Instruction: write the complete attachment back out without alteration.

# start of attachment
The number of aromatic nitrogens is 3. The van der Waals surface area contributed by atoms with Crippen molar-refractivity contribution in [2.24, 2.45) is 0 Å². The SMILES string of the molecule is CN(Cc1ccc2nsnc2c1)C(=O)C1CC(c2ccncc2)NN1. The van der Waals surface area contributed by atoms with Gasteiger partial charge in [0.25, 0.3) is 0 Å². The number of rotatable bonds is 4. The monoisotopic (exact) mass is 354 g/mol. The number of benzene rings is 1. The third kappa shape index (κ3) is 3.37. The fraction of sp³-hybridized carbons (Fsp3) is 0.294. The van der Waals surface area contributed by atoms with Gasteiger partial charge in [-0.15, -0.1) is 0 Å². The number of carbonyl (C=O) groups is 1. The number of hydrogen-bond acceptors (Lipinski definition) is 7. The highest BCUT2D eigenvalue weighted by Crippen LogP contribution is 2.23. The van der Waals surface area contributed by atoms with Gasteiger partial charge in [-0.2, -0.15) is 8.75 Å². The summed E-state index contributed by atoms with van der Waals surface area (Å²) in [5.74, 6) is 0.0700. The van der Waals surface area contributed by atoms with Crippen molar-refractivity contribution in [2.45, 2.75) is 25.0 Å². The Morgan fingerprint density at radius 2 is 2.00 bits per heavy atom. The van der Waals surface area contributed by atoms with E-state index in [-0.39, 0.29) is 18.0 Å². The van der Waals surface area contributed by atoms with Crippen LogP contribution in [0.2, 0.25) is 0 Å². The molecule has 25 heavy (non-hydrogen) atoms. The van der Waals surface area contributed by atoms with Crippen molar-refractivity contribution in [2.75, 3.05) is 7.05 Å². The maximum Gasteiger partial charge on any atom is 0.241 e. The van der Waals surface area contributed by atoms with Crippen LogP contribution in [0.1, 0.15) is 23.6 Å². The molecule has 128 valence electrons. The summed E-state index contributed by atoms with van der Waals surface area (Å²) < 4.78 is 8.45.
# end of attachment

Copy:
The number of aromatic nitrogens is 3. The van der Waals surface area contributed by atoms with Crippen molar-refractivity contribution in [2.24, 2.45) is 0 Å². The SMILES string of the molecule is CN(Cc1ccc2nsnc2c1)C(=O)C1CC(c2ccncc2)NN1. The van der Waals surface area contributed by atoms with Gasteiger partial charge in [0.25, 0.3) is 0 Å². The number of rotatable bonds is 4. The monoisotopic (exact) mass is 354 g/mol. The number of benzene rings is 1. The third kappa shape index (κ3) is 3.37. The fraction of sp³-hybridized carbons (Fsp3) is 0.294. The van der Waals surface area contributed by atoms with Gasteiger partial charge in [-0.15, -0.1) is 0 Å². The number of carbonyl (C=O) groups is 1. The number of hydrogen-bond acceptors (Lipinski definition) is 7. The highest BCUT2D eigenvalue weighted by Crippen LogP contribution is 2.23. The van der Waals surface area contributed by atoms with Gasteiger partial charge in [-0.2, -0.15) is 8.75 Å². The summed E-state index contributed by atoms with van der Waals surface area (Å²) in [5.74, 6) is 0.0700. The van der Waals surface area contributed by atoms with Crippen molar-refractivity contribution in [2.45, 2.75) is 25.0 Å². The Morgan fingerprint density at radius 2 is 2.00 bits per heavy atom. The van der Waals surface area contributed by atoms with E-state index in [-0.39, 0.29) is 18.0 Å². The van der Waals surface area contributed by atoms with Crippen LogP contribution in [0.2, 0.25) is 0 Å². The molecule has 25 heavy (non-hydrogen) atoms. The van der Waals surface area contributed by atoms with Crippen molar-refractivity contribution in [2.75, 3.05) is 7.05 Å². The maximum Gasteiger partial charge on any atom is 0.241 e. The van der Waals surface area contributed by atoms with Crippen LogP contribution in [0.1, 0.15) is 23.6 Å². The molecule has 128 valence electrons. The summed E-state index contributed by atoms with van der Waals surface area (Å²) < 4.78 is 8.45.